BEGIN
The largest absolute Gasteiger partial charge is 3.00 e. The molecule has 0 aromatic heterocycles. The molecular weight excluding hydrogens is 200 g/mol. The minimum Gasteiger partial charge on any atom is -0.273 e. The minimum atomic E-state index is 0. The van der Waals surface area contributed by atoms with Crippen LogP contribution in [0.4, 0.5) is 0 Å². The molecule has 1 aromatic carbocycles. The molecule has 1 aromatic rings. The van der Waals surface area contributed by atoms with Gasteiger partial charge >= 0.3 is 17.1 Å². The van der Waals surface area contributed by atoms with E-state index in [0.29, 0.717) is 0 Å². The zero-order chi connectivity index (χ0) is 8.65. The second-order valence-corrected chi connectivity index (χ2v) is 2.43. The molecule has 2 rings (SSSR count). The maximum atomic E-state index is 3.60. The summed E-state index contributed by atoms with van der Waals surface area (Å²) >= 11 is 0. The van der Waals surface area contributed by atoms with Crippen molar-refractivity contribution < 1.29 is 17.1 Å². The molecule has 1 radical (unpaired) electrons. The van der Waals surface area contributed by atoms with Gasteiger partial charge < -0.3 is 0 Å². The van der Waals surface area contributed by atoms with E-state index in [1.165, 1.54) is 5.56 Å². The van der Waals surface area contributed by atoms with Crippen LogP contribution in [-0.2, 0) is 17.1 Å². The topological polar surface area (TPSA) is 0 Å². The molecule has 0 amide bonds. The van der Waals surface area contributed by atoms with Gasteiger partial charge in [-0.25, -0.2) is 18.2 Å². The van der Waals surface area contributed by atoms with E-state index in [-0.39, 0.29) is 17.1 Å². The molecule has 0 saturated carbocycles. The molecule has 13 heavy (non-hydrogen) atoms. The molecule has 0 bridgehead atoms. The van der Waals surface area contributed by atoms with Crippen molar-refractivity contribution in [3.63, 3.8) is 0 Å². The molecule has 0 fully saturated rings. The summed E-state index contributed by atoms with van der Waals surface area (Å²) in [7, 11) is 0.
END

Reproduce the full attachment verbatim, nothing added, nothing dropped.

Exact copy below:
The largest absolute Gasteiger partial charge is 3.00 e. The molecule has 0 aromatic heterocycles. The molecular weight excluding hydrogens is 200 g/mol. The minimum Gasteiger partial charge on any atom is -0.273 e. The minimum atomic E-state index is 0. The van der Waals surface area contributed by atoms with Crippen LogP contribution in [0.4, 0.5) is 0 Å². The molecule has 1 aromatic carbocycles. The molecule has 1 aromatic rings. The van der Waals surface area contributed by atoms with Gasteiger partial charge >= 0.3 is 17.1 Å². The van der Waals surface area contributed by atoms with E-state index in [0.29, 0.717) is 0 Å². The zero-order chi connectivity index (χ0) is 8.65. The second-order valence-corrected chi connectivity index (χ2v) is 2.43. The molecule has 2 rings (SSSR count). The maximum atomic E-state index is 3.60. The summed E-state index contributed by atoms with van der Waals surface area (Å²) >= 11 is 0. The van der Waals surface area contributed by atoms with Crippen molar-refractivity contribution < 1.29 is 17.1 Å². The molecule has 1 radical (unpaired) electrons. The van der Waals surface area contributed by atoms with Gasteiger partial charge < -0.3 is 0 Å². The van der Waals surface area contributed by atoms with E-state index in [1.165, 1.54) is 5.56 Å². The van der Waals surface area contributed by atoms with Crippen LogP contribution in [-0.2, 0) is 17.1 Å². The topological polar surface area (TPSA) is 0 Å². The molecule has 0 amide bonds. The van der Waals surface area contributed by atoms with Gasteiger partial charge in [-0.25, -0.2) is 18.2 Å². The van der Waals surface area contributed by atoms with E-state index in [-0.39, 0.29) is 17.1 Å². The molecule has 0 saturated carbocycles. The molecule has 13 heavy (non-hydrogen) atoms. The molecule has 0 bridgehead atoms. The van der Waals surface area contributed by atoms with Crippen molar-refractivity contribution in [3.63, 3.8) is 0 Å². The molecule has 0 fully saturated rings. The summed E-state index contributed by atoms with van der Waals surface area (Å²) in [7, 11) is 0.